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Sieveking and Another v. Litzler.
mind; that Sieveking, well knowing the appellee's ignorance in such matters, and his weakness of intellect, assisted by said Wall, the sawyer, falsely and fraudulently represented to the appellee that said mill could cut on an average eight thousand feet of lumber per day; that Wall, the sawyer,could and would go with and attend said mill; that Seiveking then had contracts at Poseyville, Indiana, for the cutting of one million feet of lumber, and that he had contracts at Blairsville, Indiana, for the cutting of another million feet; that boarding could be had at both Poseyville and Blairsville for three dollars per week; that Sieveking could and would, within two weeks, bring the mill out to the points at which he had the contracts for cutting the lumber; that one-half the saw-mill was well worth twenty-five hundred dollars; that the appellee would make a good and profitable trade by buying one-half of the saw-mill, the log-wagons, and the contracts. It is averred, that the appellee, confiding in the truth of the representations of Sieveking and Wall, was induced to make the purchase, and to execute the said notes and mortgages; that each and every one of said representations was false, in this, that the said mill could not cut on an average eight thousand feet of lumber per day; on the contrary, it could only cut about four thousand feet per day; that the said Sieveking had no contracts, whatever, for cutting lumber at Poseyville, Indiana; that he did not have contracts at Blairsville for the cutting of one million feet; on the contrary, his contracts were for eighty thousand feet only; that Wall did not go with or attend the mill, but was prevented from so doing by Sieveking; that boarding could not be had at either Poseyville or Blairsville for three dollars per week, or for less than four dollars; that Sieveking did not bring the mill out until two months had expired; that one-half the mill was not worth twenty-five hundred dollars, nor was the entire mill and two log-wagons worth exceeding three thousand dollars. It is averred, that Sieveking never intended that the appellee should derive any benefit from, or exercise any control over, the mill; that he
Sieveking and Another v. Litzler.
would not, after the mill had been brought out, permit the appellee to examine any of the books,contracts, or accounts, nor would be allow the appellee to collect or receive any of the money arising from the operations of the mill; that he forbade the sawyer and the employees from making any communications whatever to the appellee concerning the mill and business; that Sieveking had the full and exclusive control of the mill and two log-wagons from the date of the sale and purchase up to the time of bringing the suit; and that he had received and appropriated all the moneys arising from the mill and business, excepting five dollars which the appellee collected and paid to one of the employees of the mill. It is alleged, that the appellee, as soon as he had fully discovered the fraud which had been practiced upon him, to wit, in July, 1867, tendered the five dollars to the appellant Sieveking, and offered to rescind the contract in toto, and demanded the cancellation of the notes and mortgages, but that Sieveking refused. It is also averred, that the defendant Schellhaus had some kind of a claim to the mortgage on the tract of land, claiming under an assignment from Sieveking. Issues were made, a jury was waived, and a trial was had before the court.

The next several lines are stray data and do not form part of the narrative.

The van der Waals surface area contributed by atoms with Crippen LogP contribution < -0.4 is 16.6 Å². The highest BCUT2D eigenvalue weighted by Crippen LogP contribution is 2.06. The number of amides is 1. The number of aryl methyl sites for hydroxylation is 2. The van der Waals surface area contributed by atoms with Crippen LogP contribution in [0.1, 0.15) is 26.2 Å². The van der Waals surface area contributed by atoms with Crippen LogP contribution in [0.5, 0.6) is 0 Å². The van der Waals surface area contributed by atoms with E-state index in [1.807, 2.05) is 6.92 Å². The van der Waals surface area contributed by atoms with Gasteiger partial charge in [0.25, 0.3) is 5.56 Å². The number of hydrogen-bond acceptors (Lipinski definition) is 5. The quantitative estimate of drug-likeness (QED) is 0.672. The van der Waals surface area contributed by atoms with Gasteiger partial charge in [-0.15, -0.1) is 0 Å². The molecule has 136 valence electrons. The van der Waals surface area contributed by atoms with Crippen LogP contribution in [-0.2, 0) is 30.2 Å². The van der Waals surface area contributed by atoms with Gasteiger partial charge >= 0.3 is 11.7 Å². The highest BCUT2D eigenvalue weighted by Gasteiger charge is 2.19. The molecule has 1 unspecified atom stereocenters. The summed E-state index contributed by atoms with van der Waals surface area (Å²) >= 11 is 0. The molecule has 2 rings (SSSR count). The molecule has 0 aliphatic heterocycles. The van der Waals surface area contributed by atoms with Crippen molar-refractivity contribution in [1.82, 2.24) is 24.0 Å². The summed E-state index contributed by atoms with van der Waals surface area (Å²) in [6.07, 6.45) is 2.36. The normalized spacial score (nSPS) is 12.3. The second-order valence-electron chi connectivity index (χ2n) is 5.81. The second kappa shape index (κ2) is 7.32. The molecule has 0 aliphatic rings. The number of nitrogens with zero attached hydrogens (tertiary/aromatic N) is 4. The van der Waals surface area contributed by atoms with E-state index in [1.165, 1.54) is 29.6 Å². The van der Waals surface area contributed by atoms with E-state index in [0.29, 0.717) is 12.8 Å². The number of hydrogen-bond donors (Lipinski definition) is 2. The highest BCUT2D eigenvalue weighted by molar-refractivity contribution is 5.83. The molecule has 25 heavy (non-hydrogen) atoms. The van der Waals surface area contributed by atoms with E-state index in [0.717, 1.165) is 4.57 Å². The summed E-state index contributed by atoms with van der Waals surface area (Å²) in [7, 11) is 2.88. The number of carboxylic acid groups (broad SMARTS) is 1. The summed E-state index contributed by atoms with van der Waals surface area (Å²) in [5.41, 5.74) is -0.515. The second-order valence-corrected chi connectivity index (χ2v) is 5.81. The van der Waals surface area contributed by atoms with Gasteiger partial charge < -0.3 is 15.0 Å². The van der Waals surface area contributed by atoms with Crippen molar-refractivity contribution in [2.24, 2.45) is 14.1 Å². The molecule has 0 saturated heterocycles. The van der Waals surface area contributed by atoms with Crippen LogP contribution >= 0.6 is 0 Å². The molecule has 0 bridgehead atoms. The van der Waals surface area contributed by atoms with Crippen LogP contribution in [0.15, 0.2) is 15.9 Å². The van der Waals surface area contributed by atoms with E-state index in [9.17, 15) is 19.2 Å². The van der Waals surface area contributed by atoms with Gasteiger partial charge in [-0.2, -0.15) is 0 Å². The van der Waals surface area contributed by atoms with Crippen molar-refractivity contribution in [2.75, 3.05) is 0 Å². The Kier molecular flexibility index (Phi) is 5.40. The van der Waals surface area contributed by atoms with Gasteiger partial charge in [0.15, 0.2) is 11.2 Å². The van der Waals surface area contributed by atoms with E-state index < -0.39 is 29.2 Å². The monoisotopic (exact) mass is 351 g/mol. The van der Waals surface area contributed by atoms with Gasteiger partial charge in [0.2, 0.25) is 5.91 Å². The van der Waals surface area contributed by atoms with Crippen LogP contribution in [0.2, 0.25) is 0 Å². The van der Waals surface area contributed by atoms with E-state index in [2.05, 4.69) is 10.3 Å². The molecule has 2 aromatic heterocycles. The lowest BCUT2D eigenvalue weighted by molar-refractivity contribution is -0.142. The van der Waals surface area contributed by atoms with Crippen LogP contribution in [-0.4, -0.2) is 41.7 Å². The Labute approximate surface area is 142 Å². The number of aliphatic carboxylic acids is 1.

There are many averments which cannot be regarded as adding any force to the complaint for rescission. Thus, it is alleged, “that Sieveking never intended that the appellee should derive any benefit from, or exercise any control over, the mill.” In the case of Hemingway v. Hamilton, 4 M. & W. 115, Lord ABINGER said: “Suppose a man contracts in writing to sell goods at a certain price, and afterwards delivers them, could the buyer plead that at the time of the contract the seller fraudulently intended not to deliver them, but to dispose of them otherwise?" If the sale was completed, the purchaser could not be prevented from deriving profit and exercising control over the mill by an intention existing in the mind of the seller at the time of the contract. There is no averment that the appellee was actually prevented by Sieveking from exercising the
Siereking and Another v. Litzler.
control of the mill to which his purchase of a half interest entitled him.
The fact that after the purchase was completed the appellee was not permitted to collect money or examine the books, may have furnished ground for the dissolution of the partnership or the aid of a court in exercising his rights, but could not entitle him to go back and rescind an executed contract. So, also, as to the averment of the value of the mill. This is but matter of opinion, and not available for the purpose of rescission. Where facts peculiarly within the knowledge of the seller, upon which the purchaser · may rely without the charge of negligence, are stated falsc-ly, which go to make up the value, there, they may consti.. tute a ground for rescission; as in the case of Shaeffer v.. Sleade, 7 Blackf. 178, where suit was brought upon a mortgage given for part of the purchase money for certain figures representing the signers of the Declaration of Inde. pendence. In that case, although the judgment allowed simply for a partial failure of consideration, yet the court did not regard the statement of value as material, but stated the question to be, “whether there were such false and fraudulent representations as to the durability of the figures, and as to the profits derived from their exhibition, as to impose upon the purchaser and induce him to make the contract set out in the bill.” See, also, Sandford v. Handy, 23 Wend. 260; Foley v. Cowgill, 5 Blackf. 18.